By Grattan Puxon
After a ten-year siege, Britain’s biggest Traveller community could be saved from destruction by a new EU strategy to integrate Europe’s 11-million Gypsies. The Dale Farm estate in Basildon, like other presently unauthorised sites, may now win a reprieve – at least until alternate accommodation can be provided.
The UK has been given until the end of this year to draw up a national plan to ensure that every homeless Traveller has access to suitable accommodation. “With this EU plan in place,” said Richard Sheridan, president of the Gypsy Council, “we don’t believe the government will allow £20 million to be wasted on an eviction at Dale Farm.”
The European Commission has imposed the deadline on all EU member states in an effort to tackle the current widespread exclusion of Europe’s millions of Gypsies from schools, jobs, healthcare and housing. In a framework document, the Commission says each country should set individual national integration goals in proportion to the Gypsy population on their territory. Each strategy must outline how it will contribute to priority targets. They include reducing child mortality and ensuring that all Traveller children complete at least primary school level education. Most vital to residents at Dale Farm and similar locations where Travellers face eviction from their own land, such as Smithy Fen in Cambridgeshire, accommodation will have to be made available to those in need.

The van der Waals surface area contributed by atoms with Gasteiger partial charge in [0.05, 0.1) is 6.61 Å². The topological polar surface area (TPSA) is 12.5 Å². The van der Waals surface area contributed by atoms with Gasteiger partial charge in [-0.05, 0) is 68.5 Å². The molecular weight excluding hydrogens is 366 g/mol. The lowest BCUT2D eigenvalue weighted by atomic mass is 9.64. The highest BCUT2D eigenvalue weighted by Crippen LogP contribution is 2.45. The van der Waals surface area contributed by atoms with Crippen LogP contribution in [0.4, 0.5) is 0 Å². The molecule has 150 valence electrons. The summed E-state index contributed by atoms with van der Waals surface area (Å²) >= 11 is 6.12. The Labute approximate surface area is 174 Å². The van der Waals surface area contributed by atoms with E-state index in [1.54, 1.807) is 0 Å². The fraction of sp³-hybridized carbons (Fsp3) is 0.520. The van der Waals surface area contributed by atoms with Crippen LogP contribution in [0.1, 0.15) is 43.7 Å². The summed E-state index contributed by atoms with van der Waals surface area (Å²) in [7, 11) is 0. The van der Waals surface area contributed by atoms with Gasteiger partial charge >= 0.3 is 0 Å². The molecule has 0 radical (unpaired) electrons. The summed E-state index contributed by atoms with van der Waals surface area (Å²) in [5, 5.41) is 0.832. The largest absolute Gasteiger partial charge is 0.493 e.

Expected to be finally adopted in June, the plan will oblige all EU countries to design programmes for the uplifting of their Gypsy populations. Funding for the work will be available, according to Romani MEP Livia Jaroka, who has been closely involved in drawing up the EU’s Roma strategy. Jaroka also said Brussels would be in a position to punish countries which failed to properly implement the integration strategy. Britain will have to submit a ten-year Gypsy and Traveller integration programme to the European Commission by the end of this year. It will then be assessed annually.